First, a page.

US 5336245 A
A storage interrogation apparatus for communication with an implanted medical device and with remote communications systems. The apparatus comprises a microprocessor for implementing program control instructions, an RF receiver/transmitter connected to the microprocessor for transmitting and receiving signals between the interrogator and the implanted medical device, a memory integrated circuit for storing signal data received from the implanted medical device, and a transmission system for transmitting stored signal data to a location remote from the interrogator.
1. An interrogation apparatus, for use by a patient, for transmitting information relating to an implanted medical device to a remote location, comprising:
a. processor means including program control instructions;
b. means, connected to said processor means, for transmitting and receiving RF signals between said interrogator and the implanted medical device;
c. an integrated circuit memory for storing signal data received from said implanted medical device, said memory being connected to said processor means and having the capacity to store at least 172 Kbytes of medical device information; and
d. means to transmit said stored signal data to a location remote from said interrogator, whereby information from the implanted medical device is received in one or more interrogation cycles initiated by the patient and stored, and subsequently transmitted to the remote location.
2. The interrogator apparatus of claim 1, wherein said means for transmitting and receiving signals comprises an RF receiver/transmitter and an antenna.
3. The interrogator apparatus of claim 2, wherein said processor means program control instructions include means for directing said receiver/transmitter to signal the implanted cardiac device to commence a data transmission operation, means for receiving transmitted data therefrom, and means for communicating said received data to said means to store.
4. The interrogator apparatus of claim 1, wherein said means to transmit comprises a serial port.
5. The interrogator apparatus of claim 4, wherein said means to transmit further comprises an external transmitter connected to said serial port.
6. The interrogator apparatus of claim 5, wherein said external transmitter is a modem.
7. The interrogator apparatus of claim 5, wherein said external transmitter comprises means for generating a facsimile.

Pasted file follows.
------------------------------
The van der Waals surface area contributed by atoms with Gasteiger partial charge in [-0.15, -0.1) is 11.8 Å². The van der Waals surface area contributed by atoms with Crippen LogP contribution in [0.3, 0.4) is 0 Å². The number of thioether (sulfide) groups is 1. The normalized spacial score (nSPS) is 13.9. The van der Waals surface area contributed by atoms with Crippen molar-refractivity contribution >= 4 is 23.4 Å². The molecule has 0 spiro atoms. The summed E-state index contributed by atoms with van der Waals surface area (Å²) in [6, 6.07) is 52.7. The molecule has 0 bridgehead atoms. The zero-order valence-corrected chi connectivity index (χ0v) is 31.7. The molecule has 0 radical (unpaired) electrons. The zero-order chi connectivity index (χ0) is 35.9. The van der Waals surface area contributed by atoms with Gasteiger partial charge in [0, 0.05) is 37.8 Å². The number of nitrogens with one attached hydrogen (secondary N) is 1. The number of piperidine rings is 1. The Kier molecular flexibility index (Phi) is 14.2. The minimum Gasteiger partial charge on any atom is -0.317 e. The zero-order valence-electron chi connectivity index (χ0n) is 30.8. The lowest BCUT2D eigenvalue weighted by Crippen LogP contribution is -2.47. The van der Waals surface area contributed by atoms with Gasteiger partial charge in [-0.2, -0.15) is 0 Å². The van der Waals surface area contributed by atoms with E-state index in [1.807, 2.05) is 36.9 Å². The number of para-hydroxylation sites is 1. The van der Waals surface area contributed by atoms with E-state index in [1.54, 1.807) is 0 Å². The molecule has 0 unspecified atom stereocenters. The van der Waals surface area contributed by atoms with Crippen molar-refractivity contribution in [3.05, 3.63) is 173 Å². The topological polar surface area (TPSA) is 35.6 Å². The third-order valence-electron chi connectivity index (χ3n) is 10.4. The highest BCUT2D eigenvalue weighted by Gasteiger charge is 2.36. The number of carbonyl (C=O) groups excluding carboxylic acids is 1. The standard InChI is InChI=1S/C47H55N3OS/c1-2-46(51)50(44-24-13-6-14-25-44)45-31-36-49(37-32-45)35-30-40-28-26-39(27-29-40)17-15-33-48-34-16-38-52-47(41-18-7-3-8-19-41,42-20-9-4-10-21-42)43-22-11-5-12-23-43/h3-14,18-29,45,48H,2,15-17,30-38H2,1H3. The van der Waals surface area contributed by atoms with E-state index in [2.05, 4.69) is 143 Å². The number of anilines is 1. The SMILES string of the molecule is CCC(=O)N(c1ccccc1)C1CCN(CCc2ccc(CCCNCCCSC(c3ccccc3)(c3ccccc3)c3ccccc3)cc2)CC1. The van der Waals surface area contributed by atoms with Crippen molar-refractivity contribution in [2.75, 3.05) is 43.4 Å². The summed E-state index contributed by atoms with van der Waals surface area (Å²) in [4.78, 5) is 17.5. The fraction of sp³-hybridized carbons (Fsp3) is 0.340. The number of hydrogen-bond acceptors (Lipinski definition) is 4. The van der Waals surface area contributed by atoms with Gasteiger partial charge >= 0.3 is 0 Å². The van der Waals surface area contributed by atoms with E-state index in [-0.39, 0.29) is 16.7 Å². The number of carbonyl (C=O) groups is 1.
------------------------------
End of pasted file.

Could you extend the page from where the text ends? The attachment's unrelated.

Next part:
8. The interrogator apparatus of claim 1, wherein the apparatus is utilized with a cardiac defibrillator implanted medical device with cardiac data acquisition and storage capabilities, said interrogator periodically acquiring and storing cardiac data stored in the implanted cardiac defibrillator.
9. The interrogator apparatus of claim 1, wherein the apparatus is utilized with a cardiac pacemaker implanted medial device with cardiac data acquisition and storage capabilities, said interrogator periodically acquiring and storing cardiac data stored in the implanted cardiac pacemaker.
10. The interrogator apparatus of claim 1, further comprising means to digitally display signal data stored in said interrogator, said means to display being connected to said processor means.
11. The interrogator apparatus of claim 1, further comprising at least one operable input switch connected to said processor means.
12. The interrogator apparatus of claim 1, further comprising power supply means connected to said processor means.
13. A storage interrogation apparatus, for use by a patient, for receiving and storing information from an implanted medical device and for formatting and transmitting a FAX communication report to a remote location, comprising:
a. a microprocessor for implementing program control instructions;
b. an RF receiver/transmitter connected to said microprocessor, said RF receiver/transmitter transmitting and receiving signals between said interrogator and the implanted medical device;
c. an integrated circuit memory for storing signal data received from the implanted medical device, said memory being connected to said microprocessor; and
d. means to format and transmit a FAX report containing said stored signal data to a location remote from said interrogator, whereby information from the implanted medical device is received in one or more interrogation cycles initiated by the patient and stored, and subsequently incorporated in said FAX report and transmitted to the remote location.